The new initiative is designed in collaboration with young people, and helps them identify a career to match their interests.

The first nine apprentices are all now at work on Erith Contractors sites across London and the south east of England, and several have already achieved additional training standards in demolition.

This is the culmination of a far-reaching and collaborative project that has involved Erith and both the Institute of Demolition Engineers (IDE) and the National Federation of Demolition Contractors (NFDC).

“Erith was a founding partner,” said operations director Stuart Accleton.

“We are committed to attracting young people to our business and are constantly seeking fresh talent to keep pace with our ongoing expansion and to fuel future growth.

“But we could not have got this far without the support and assistance of the NFDC and IDE, which committed its education budget to the project.”

Stuart said that the Passion Project approach is very different from usual methods of training young people “Anyone claiming unemployment benefit is encouraged to take training in a skill or vocation. And many of our candidates had already been through construction and painting and decorating courses but had failed to find work.”

This is echoed by the candidates.

One of the candidates, Richard Samuel, said: “I studied plastering in college and received distinction after distinction.

“But when the course ended, I didn’t know what path to take and I wasn’t having any luck finding work.”

This, said Stuart, is where the Passion Project is different: “As well as providing the necessary training, we were offering each of the lads three months of paid work if they passed that training, together with a two-year apprenticeship if they prove suitable.”

The original thinking behind Erith’s involvement was that it would assist with the initial training before calling upon the NFDC to help place successful candidates on sites across London, but this was not necessary.

“We had won some large-scale contracts in London, some of which stipulated the need to employ local people and apprentices. So they all ended up going to work on Erith projects.”

Stuart said the next intake – he is aiming for three or four courses per year – will be made available to the wider demolition industry. Furthermore, the Passion Project is in talks with the London boroughs to give the capital a pool of apprenticeship talent.

Stuart believes key to the scheme’s success is the intervention of the Passion Project, which works with Jobcentre Plus and the Probation Service to find suitable candidates.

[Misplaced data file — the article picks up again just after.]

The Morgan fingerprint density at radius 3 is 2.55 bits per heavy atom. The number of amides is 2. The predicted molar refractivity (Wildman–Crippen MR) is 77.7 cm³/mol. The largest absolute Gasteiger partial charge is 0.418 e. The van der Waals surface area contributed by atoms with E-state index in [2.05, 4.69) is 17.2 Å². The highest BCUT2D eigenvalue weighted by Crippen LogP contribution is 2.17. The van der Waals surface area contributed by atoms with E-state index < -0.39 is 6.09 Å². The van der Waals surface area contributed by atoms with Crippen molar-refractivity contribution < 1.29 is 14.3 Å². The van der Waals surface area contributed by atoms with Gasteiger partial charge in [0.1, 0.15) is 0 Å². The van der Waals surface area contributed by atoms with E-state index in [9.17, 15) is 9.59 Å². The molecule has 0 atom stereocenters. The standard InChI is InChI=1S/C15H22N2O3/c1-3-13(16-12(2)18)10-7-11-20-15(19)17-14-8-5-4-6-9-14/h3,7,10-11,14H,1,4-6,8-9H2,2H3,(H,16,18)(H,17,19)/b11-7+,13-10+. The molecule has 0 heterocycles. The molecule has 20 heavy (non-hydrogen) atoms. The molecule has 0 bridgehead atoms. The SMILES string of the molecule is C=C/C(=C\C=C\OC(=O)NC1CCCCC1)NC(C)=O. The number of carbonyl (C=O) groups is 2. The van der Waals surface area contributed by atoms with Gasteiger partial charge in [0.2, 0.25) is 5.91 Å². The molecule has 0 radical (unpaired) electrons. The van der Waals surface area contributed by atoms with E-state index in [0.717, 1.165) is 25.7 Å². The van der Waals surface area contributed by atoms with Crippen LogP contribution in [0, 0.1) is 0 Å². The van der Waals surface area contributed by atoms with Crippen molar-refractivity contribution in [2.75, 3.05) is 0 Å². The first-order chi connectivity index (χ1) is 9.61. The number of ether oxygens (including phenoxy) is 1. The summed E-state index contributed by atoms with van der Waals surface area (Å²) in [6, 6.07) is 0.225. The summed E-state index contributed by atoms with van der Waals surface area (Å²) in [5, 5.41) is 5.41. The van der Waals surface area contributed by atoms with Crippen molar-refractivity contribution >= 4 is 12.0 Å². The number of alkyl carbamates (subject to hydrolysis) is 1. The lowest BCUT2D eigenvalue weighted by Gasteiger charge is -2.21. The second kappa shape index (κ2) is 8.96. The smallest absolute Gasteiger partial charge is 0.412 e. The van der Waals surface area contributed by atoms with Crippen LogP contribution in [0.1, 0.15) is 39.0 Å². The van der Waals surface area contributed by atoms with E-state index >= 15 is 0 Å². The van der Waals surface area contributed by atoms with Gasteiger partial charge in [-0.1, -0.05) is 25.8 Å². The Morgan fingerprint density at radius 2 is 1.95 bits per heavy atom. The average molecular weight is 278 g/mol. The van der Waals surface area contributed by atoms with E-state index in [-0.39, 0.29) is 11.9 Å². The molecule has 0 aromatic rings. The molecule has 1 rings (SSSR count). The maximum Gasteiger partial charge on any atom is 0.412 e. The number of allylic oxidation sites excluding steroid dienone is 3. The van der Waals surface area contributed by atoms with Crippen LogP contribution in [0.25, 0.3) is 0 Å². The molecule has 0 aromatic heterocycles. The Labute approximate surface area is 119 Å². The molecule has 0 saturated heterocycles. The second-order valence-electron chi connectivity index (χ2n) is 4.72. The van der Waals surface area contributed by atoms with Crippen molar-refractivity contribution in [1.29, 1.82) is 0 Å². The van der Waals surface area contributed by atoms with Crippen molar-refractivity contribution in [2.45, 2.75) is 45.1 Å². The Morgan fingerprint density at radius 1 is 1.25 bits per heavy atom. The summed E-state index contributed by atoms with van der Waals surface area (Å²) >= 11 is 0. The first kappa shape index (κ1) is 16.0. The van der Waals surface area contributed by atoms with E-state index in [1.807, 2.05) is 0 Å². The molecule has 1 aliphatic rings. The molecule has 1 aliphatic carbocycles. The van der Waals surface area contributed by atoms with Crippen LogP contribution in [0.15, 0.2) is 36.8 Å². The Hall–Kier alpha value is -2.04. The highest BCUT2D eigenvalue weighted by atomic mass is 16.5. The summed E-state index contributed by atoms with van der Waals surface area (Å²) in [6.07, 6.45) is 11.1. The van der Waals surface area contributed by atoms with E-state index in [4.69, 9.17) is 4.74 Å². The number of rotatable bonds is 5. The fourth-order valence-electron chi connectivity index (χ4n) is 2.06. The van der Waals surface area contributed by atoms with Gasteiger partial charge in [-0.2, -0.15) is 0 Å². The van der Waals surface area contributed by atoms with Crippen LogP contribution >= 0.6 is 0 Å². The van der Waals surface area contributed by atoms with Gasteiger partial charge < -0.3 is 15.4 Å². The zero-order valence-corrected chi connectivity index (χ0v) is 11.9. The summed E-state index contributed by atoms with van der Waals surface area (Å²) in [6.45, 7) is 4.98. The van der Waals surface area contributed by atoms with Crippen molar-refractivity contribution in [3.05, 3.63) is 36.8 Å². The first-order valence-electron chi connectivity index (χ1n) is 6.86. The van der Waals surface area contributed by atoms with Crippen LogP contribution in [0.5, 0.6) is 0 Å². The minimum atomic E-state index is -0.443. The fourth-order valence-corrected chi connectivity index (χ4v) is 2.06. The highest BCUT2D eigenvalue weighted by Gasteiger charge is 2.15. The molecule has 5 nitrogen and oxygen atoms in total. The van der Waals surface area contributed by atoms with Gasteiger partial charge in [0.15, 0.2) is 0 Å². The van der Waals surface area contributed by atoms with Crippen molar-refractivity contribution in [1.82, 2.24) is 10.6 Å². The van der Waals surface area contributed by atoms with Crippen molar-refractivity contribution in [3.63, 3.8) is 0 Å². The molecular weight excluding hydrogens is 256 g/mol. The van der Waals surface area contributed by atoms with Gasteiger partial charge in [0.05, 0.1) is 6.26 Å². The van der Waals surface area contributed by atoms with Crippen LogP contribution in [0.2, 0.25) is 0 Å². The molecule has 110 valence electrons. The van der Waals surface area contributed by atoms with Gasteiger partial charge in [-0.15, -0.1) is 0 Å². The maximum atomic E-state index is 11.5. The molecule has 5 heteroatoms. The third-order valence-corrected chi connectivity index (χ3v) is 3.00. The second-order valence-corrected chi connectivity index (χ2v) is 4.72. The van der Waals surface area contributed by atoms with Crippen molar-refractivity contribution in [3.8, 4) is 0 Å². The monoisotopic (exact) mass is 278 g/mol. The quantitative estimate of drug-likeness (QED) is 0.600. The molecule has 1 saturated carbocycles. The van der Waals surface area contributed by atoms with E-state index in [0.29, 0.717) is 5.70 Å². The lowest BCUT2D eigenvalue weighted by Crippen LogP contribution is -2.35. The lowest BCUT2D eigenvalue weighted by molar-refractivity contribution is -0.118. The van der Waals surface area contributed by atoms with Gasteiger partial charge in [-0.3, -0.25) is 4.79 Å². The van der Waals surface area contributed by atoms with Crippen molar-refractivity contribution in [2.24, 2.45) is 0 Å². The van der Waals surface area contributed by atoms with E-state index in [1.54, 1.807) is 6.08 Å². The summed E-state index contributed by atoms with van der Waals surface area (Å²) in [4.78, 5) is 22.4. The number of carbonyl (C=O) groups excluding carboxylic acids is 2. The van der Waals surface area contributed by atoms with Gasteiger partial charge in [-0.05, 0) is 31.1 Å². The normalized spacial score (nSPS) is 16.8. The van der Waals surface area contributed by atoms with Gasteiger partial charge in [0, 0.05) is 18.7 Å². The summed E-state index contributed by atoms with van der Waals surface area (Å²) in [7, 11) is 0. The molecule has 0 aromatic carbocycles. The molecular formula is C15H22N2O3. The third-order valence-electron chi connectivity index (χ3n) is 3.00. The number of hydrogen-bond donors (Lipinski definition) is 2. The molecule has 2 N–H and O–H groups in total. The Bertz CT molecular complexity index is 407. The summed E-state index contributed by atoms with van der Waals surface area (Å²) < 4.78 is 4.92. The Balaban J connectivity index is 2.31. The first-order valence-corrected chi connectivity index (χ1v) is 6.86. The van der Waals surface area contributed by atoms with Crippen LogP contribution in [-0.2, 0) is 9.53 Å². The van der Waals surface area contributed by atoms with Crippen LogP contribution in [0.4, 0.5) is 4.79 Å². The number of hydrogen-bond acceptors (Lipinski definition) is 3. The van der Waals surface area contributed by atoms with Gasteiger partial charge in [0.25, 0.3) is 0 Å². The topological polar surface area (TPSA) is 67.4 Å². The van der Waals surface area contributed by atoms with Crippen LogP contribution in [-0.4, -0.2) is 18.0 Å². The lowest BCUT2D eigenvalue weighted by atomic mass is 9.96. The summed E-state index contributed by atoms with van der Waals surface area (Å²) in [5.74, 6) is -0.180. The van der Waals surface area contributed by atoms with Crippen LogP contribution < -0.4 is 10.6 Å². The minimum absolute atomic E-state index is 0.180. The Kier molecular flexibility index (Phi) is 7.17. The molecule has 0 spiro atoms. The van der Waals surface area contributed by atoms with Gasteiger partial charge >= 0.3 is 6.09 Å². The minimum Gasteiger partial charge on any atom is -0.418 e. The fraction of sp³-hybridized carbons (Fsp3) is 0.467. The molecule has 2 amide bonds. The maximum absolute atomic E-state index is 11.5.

“By the time our candidates reached us, they had already been through several interviews and had proved that they had the right characteristics and credentials for a possible career in demolition. If any of the candidates required assistance with literacy and numeracy, the Passion Project took care of that too.”

This form of “pre-qualification” also helped fast-track the process of taking each young person from candidate to demolition worker.

“A key consideration for us was to get these guys to work quickly so that they could start to see a return on their commitment. From the first interview, through training with the IDE and here at Erith to their first day at work was just 12 weeks.”

Liz Obertelli, head of strategic partnerships and business development for the Passion Project, added: “Since Erith became involved, they have demonstrated a real commitment to offering these young people and to offering them a genuine path forward.The backing from the IDE and the NFDC has been vital.”

Stuart Accleton concluded: “I have personally seen and benefitted from the career progression that is possible within the demolition industry. There is no good reason why some of these lads can’t be site supervisors within a few years. Within five years, they could be contracts managers.

“It is early days but I am quietly confident that six or seven of the first intake of lads could go all the way.

This article is taken from the July-August 2016 issue of Demolition & Recycling International magazine. To see the full article, with additional photos, or to receive the magazine on a regular basis, please visit www.khl.com/subscriptions

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